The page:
Imagine an entire season of storylines crammed into a Christmas special and that’s what the film spin-off from the much lauded and beloved Downton Abbey TV series feels like. Nothing wrong with that, of course, for its legions of fans who can’t wait to find out what’s been happening upstairs and downstairs at the Crawley family stately home since we last saw them four years ago. But for anyone coming cold to this lavish pleasure cruise through the lifestyles of the aristocratic and their devoted servants, it’s episodic nature, superficial narrative, barely-there plot developments and character arcs played out for maximum sentiment might be a little too much to take. Hey, if it ain’t broke, etc.
It’s 1927 and everyone at Downton is all of a dither about a royal visit from King George V (Simon Jones) and Queen Mary (Geraldine James) during their upcoming tour of Yorkshire. Lord of the manor Robert (Hugh Bonneville), his wife Cora (Elizabeth McGovern) and their thoroughly modern daughter Lady Mary (Michelle Dockery) want everything shipshape and Bristol fashion to impress and the staff can’t wait to step up to the majestic mark. But Mary is worried that head butler Barrow (Robert James-Collier) can’t cope and reinstates retired Mr Carson (Jim Carter) to oversee preparations, much to the chagrin of his housekeeper wife (Phyllis Logan).
Unfortunately, it looks like none of the below-stairs workers will be needed as a London entourage arrives led by the bossy Mr Wilson (David Haig) who’s ready to take care of every royal whim from cooking to dressing. So, the miffed staff has a quick meeting in the wine cellars to decide a rebellious course of action to ensure they will take their rightful places at this historic event. Meanwhile, everyone is worried about what embarrassment Irish Republican Tom Branson (Allen Leech) might cause, there’s a whiff of inheritance scandal, priceless knick-knacks are going missing and Lady Edith’s ballgown doesn’t look like it will arrive in time for the dance… Frock horror!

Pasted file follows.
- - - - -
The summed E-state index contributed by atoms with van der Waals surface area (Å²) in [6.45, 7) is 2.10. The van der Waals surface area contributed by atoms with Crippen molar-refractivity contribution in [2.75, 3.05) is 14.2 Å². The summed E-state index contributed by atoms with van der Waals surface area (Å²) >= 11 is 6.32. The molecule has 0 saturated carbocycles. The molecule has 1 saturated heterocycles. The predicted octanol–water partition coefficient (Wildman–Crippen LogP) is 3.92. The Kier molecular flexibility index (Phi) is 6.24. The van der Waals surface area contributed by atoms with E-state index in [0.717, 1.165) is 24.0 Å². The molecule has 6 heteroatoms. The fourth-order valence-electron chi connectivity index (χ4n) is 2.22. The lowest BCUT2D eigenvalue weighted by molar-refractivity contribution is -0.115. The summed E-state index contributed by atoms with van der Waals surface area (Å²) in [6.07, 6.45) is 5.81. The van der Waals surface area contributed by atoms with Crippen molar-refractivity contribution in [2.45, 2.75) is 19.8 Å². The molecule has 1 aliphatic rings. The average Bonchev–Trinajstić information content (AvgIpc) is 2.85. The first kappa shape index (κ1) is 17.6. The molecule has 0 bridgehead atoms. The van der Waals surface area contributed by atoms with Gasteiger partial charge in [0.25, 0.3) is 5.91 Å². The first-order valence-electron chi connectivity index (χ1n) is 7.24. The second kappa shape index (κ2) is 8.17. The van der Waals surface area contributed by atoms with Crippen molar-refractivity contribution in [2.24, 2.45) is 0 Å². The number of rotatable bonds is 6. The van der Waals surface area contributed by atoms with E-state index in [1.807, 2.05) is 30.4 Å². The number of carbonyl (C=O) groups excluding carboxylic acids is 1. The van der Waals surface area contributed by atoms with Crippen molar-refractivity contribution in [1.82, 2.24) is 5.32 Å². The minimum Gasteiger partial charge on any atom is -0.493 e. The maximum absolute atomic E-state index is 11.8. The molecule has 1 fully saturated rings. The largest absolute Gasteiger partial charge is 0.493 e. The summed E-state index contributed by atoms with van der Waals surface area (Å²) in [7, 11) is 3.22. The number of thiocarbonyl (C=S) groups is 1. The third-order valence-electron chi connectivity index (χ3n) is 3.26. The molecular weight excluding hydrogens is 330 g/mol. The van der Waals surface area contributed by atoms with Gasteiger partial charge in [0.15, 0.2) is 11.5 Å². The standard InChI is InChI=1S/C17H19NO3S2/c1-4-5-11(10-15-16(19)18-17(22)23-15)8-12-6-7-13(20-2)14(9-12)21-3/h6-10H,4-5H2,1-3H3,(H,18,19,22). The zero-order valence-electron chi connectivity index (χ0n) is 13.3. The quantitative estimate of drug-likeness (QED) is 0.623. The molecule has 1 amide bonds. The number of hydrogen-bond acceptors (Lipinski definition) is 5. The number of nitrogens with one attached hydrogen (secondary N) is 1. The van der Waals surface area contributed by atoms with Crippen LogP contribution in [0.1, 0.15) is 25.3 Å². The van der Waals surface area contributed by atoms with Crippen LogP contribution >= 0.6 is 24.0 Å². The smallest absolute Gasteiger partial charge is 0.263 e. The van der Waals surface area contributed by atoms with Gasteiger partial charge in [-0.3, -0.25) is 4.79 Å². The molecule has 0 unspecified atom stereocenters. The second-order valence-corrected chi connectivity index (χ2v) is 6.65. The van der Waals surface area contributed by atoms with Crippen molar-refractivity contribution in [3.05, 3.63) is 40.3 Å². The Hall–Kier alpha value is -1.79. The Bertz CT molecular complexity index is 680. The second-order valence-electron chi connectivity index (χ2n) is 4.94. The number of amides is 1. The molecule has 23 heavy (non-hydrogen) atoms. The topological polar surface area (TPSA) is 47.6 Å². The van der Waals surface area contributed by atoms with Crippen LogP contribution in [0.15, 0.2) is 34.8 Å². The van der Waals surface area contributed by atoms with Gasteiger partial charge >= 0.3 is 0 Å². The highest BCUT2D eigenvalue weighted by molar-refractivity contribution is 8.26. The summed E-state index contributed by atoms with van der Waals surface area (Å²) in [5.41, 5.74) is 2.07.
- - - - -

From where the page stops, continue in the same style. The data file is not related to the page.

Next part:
Directed by Michael Engler, a past master of the TV series, who knows exactly what the audience wants, expects and delivers, this is a safe and sumptuous combination of wit, taste and charm just about held together by returning creator/screenwriter Julian Fellowes, whose ability to weave through and around the intricacies of the British class system with breathless ease is astonishing. Here Fellowes expertly juggles with deceptive simplicity the welter of previously half-started plotlines with a few new wrinkles, mainly concerning the Crawley family feud with the Queen’s companion Lady Bagshaw (Imelda Staunton).
Does it matter you can see the pay-offs coming from the get-go? Not really. That’s the Downton appeal in a nutshell: cosy comfort-viewing played to the cliché hilt by a miraculous cast of national treasures enveloped in exquisite settings and luxurious locations. The main difference between its TV origins and this film incarnation is an even more visually glorious, epic scope and extensive use of drone cameras for sweeping countryside vistas.
Every cast member gets their moment in the spotlight and each rises to the irresistible occasion as it becomes clear the main screenplay thrust is the old guard making way for the younger generation and all that means in terms of future franchise opportunities.
While the virtuoso character dynamics continue to fuse, spark and play to the gallery in time-honoured fashion, perhaps the most hilariously crowd-pleasing moment comes courtesy of returning servant Molesley (Kevin Doyle) when he commits the ultimate royal faux pas. Then there’s the indomitable Maggie Smith, the quintessential grand dame of Downton, whose Countess of Grantham steals every scene with her distinct snobbery, disdainful detachment and brittle comments that cut straight to the quick. Her prickly relationship with Baroness Isobel (Penelope Wilton) remains a one-liner delight and there won’t be a dry eye in the house come the spectacular ballroom finale. Memo to Smith: get those awards acceptance speeches ready.
A feast for the eyes in terms of gilt-edged production resplendence, this is elegant, well-groomed and highly polished costume drama to savour. It won’t win any converts to the Downton cause, as you really do have to be a die-hard fan to get the significance of many alluded-to past events. But for those who have loved the high-society soap tomfoolery and lowbrow kitchen-sink mischief, spanning the sinking of the Titanic to the horrors of the First World War and that car crash at the end of Season Three, it’s time to rejoice as Downton Abbey the movie is everything you want it to be and with a cocktail olive on top.